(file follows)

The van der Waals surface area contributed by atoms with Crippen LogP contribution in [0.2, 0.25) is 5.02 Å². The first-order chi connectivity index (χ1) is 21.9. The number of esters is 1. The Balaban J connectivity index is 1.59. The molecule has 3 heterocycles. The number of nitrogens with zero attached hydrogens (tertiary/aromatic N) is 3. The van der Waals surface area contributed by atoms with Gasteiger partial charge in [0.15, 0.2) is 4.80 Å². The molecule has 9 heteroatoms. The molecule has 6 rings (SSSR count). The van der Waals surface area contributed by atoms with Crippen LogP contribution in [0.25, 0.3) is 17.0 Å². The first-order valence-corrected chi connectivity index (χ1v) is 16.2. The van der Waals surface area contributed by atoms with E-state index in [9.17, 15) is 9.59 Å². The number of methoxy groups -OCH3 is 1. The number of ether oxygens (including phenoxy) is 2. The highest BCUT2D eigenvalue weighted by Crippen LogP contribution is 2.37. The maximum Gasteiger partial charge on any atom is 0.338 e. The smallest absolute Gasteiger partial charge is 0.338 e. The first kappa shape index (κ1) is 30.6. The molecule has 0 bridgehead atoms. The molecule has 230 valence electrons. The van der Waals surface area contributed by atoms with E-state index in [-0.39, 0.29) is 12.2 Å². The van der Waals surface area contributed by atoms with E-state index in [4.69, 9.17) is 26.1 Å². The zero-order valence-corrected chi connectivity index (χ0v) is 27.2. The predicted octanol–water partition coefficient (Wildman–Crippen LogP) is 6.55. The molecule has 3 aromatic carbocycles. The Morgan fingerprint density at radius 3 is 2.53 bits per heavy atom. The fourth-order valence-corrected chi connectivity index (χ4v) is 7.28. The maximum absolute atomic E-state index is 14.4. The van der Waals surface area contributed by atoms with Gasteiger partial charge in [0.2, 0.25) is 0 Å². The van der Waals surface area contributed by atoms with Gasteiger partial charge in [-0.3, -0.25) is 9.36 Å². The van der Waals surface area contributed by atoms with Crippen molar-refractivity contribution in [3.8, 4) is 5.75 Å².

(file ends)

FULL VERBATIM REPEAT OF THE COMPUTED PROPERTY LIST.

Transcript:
The van der Waals surface area contributed by atoms with Crippen LogP contribution in [0.2, 0.25) is 5.02 Å². The first-order chi connectivity index (χ1) is 21.9. The number of esters is 1. The Balaban J connectivity index is 1.59. The molecule has 3 heterocycles. The number of nitrogens with zero attached hydrogens (tertiary/aromatic N) is 3. The van der Waals surface area contributed by atoms with Gasteiger partial charge in [0.15, 0.2) is 4.80 Å². The molecule has 9 heteroatoms. The molecule has 6 rings (SSSR count). The van der Waals surface area contributed by atoms with Crippen LogP contribution in [0.25, 0.3) is 17.0 Å². The first-order valence-corrected chi connectivity index (χ1v) is 16.2. The van der Waals surface area contributed by atoms with E-state index in [9.17, 15) is 9.59 Å². The number of methoxy groups -OCH3 is 1. The number of ether oxygens (including phenoxy) is 2. The highest BCUT2D eigenvalue weighted by Crippen LogP contribution is 2.37. The maximum Gasteiger partial charge on any atom is 0.338 e. The smallest absolute Gasteiger partial charge is 0.338 e. The first kappa shape index (κ1) is 30.6. The molecule has 0 bridgehead atoms. The molecule has 230 valence electrons. The van der Waals surface area contributed by atoms with E-state index in [-0.39, 0.29) is 12.2 Å². The van der Waals surface area contributed by atoms with E-state index in [4.69, 9.17) is 26.1 Å². The zero-order valence-corrected chi connectivity index (χ0v) is 27.2. The predicted octanol–water partition coefficient (Wildman–Crippen LogP) is 6.55. The molecule has 3 aromatic carbocycles. The Morgan fingerprint density at radius 3 is 2.53 bits per heavy atom. The fourth-order valence-corrected chi connectivity index (χ4v) is 7.28. The maximum absolute atomic E-state index is 14.4. The van der Waals surface area contributed by atoms with Gasteiger partial charge in [0.2, 0.25) is 0 Å². The van der Waals surface area contributed by atoms with Gasteiger partial charge in [-0.3, -0.25) is 9.36 Å². The van der Waals surface area contributed by atoms with Crippen molar-refractivity contribution in [3.8, 4) is 5.75 Å².